Lemon trees are amazing for their bountiful harvests of great-smelling lemons. They also have attractive foliage and come in a variety of sizes. However, there are lemon tree pests that can attack your lemon tree and cause a host of problems. Here are some of the lemon tree pests that you should watch out for in order to keep your tree as healthy as possible.
Aphids are tiny bugs that can be hard to see with the naked eye. They often look like tiny green dots, though they can come in other colors like red, black, brown and white. Chances are that if you notice them, it’s because there are large masses of them on your tree. These lemon tree pests may be small, but they can cause an enormous amount of damage. They drink the sap from stems and leaves and can very quickly cause harm to your tree.
You will often see aphids in the spring when there is new plant growth. It’s a good idea to check the new growth each year to make sure there aren’t aphids on it. If you do find aphids, there are a number of ways to get rid of them. Many people swear by their method of blasting these bugs with water to get them to dislodge from the stems and leaves.
This can work, depending on the area of the tree you are spraying, but it is unlikely to get rid of every aphid if you have a large population of them. One single aphid being left behind can lead to a population of 600 billion of them in a single season.
There are specialized pesticides that can be used for aphids. These come from a variety of makers and are extremely effective sprays that take little time to get rid of these lemon tree pests. However, many owners want to use something natural to both deter and get rid of aphids. You can actually make your own deterrent made from either tomato leaves or garlic oil. Both of these can create effective sprays to get rid of aphids and a variety of other insects.
Another way to both deter and kill aphids is to get ladybugs on your tree. This can be done by either buying cups of ladybugs from a gardening store or finding them in the wild. Planting dill, carrots or dandelions, as well as other plants with frilly leaves, will attract ladybugs. Companion planting these near your tree can help to keep ladybugs in the area.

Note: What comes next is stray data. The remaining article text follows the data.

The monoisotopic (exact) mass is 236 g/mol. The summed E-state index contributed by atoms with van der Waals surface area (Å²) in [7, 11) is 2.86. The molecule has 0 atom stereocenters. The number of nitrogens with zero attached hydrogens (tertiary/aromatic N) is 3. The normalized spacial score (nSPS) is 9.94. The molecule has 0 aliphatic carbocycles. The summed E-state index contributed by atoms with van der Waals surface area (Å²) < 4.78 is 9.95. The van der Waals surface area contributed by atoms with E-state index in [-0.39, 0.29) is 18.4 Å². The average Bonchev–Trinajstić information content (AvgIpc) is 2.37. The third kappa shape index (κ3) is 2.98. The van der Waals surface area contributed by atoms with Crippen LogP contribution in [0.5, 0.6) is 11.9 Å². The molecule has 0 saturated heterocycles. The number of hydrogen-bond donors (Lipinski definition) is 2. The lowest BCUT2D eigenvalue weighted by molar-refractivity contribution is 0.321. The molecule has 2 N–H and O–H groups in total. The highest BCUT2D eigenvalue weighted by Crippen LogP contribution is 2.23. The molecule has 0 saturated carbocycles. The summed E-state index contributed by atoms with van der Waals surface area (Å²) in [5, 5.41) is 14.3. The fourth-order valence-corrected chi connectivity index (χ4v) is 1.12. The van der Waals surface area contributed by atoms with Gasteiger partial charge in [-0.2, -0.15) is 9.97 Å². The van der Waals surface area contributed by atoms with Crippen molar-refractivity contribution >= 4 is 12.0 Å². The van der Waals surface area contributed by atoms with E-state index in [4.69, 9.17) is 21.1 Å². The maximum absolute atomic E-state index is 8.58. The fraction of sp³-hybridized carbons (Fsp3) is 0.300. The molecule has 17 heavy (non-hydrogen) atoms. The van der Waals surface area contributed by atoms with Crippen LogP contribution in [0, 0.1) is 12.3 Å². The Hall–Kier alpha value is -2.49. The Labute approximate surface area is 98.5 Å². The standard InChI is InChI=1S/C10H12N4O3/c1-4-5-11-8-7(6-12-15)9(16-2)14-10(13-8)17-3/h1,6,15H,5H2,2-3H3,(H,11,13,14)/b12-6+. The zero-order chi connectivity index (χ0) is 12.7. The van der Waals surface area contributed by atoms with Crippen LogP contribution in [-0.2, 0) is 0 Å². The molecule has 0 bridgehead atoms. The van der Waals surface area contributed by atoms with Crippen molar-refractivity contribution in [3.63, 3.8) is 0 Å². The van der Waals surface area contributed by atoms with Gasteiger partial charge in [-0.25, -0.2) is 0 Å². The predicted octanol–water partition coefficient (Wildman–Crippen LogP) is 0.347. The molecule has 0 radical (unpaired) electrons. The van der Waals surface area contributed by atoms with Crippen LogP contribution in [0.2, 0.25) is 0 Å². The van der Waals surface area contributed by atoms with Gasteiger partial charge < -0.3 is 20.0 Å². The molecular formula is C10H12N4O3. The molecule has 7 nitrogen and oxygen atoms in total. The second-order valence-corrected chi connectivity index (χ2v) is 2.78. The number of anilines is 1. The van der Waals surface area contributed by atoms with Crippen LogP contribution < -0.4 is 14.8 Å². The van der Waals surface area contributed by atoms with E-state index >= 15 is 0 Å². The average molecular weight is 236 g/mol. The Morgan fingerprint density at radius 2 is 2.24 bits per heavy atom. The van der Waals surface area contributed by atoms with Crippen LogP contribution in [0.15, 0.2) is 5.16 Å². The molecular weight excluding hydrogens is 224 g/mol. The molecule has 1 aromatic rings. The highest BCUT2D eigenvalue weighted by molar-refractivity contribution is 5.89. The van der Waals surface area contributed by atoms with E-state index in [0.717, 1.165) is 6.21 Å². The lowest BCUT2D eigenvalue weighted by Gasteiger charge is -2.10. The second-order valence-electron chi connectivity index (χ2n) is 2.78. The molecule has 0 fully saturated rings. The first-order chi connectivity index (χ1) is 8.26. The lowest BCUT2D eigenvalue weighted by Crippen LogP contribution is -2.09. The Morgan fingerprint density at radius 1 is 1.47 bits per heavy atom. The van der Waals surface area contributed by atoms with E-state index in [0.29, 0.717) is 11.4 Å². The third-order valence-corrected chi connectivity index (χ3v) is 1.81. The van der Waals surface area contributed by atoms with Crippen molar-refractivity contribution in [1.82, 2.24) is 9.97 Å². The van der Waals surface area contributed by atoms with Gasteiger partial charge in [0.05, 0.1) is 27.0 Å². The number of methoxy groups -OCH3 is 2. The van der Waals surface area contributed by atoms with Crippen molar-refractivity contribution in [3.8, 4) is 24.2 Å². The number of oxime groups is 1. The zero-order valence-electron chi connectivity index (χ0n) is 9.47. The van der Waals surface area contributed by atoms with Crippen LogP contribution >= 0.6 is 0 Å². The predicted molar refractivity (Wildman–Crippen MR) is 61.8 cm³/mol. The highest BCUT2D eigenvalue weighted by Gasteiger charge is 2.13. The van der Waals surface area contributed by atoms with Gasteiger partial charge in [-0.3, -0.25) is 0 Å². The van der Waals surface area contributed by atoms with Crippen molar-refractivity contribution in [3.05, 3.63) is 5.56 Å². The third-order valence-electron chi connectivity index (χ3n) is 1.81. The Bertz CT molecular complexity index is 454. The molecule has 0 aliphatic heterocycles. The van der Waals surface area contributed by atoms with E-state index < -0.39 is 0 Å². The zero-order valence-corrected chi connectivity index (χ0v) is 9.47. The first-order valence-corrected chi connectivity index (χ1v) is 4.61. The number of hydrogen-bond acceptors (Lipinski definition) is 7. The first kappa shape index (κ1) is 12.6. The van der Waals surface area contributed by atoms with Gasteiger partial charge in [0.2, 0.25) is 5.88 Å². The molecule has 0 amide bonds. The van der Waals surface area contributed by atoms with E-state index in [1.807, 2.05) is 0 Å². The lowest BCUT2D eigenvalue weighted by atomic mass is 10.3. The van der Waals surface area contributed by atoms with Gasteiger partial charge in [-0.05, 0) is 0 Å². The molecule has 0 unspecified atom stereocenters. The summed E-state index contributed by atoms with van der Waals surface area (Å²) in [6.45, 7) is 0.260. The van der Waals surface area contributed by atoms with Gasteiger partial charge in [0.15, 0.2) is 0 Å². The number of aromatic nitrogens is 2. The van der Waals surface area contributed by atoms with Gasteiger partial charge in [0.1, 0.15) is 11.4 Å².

Citrus Leaf Miners
Leaf miners are bigger than aphids, but are still quite small. They are actually a variety of tiny moths. They can cause so much damage to a young tree that it causes its growth to be stunted as well as making it more susceptible to disease.
One of the best ways to recognize these insects is to look for the way they affect leaves. They tend to curl up part of a leaf as they go to work on it and mine their way through the leaf’s outer layer so that it can feed on the softer portion below that layer. You may also see passageways winding around on a leaf that has been mined.
Once a lemon tree is mature it can stay healthier despite an infestation of these insects, but if their numbers are big, it can reduce the amount of fruit the tree produces. There are many pesticides that will kill these lemon tree pests. There are also a few preventative treatments that can be used to keep these pests away.
Putting some mesh at the bottom of the tree can make it harder for this insect to complete its lifecycle. You can also use neem oil to keep these bugs away or to kill ones that have already moved in. It is diluted with water and then used to water the plant. There are also a number of spray poisons of various types that can be used to kill these tiny bugs.
Asian Citrus Psyllid
These lemon tree pests are known for both causing damage to citrus trees and for introducing harmful bacteria to them. These bugs are another tiny insect variety that can infect young trees and new growth. When you inspect your lemon trees for pests, take care to notice whether there are any burned leaf tips or any leaves that are twisted.
Both of these are signs of the Asian citrus psyllid. These bugs have toxic saliva and as they feed on new tree growth, they get that toxic substance into the tree. They can also introduce bacteria to the tree that can cause a serious tree disease called citrus greening. Once this disease has set into the tree, there is no way to cure it.
To prevent this disease, you can get rid of the bugs as soon as you see them or prevent them from infesting your tree. There are a number of sprays that can be effective on these lemon tree pests. If you see these bugs, you can have a licensed pest control technician come out and spray the tree with specific insecticides that will work.
Many of these are not sold to the public. However, you can also use an insecticidal soap or a horticultural oil to combat these bugs. Both can be effective against this pest. There is also an over-the-counter imidacloprid insecticide remedy called Bayer Advanced Fruit, Citrus & Vegetable that can be used in summer and fall when watering the tree to keep these bugs away.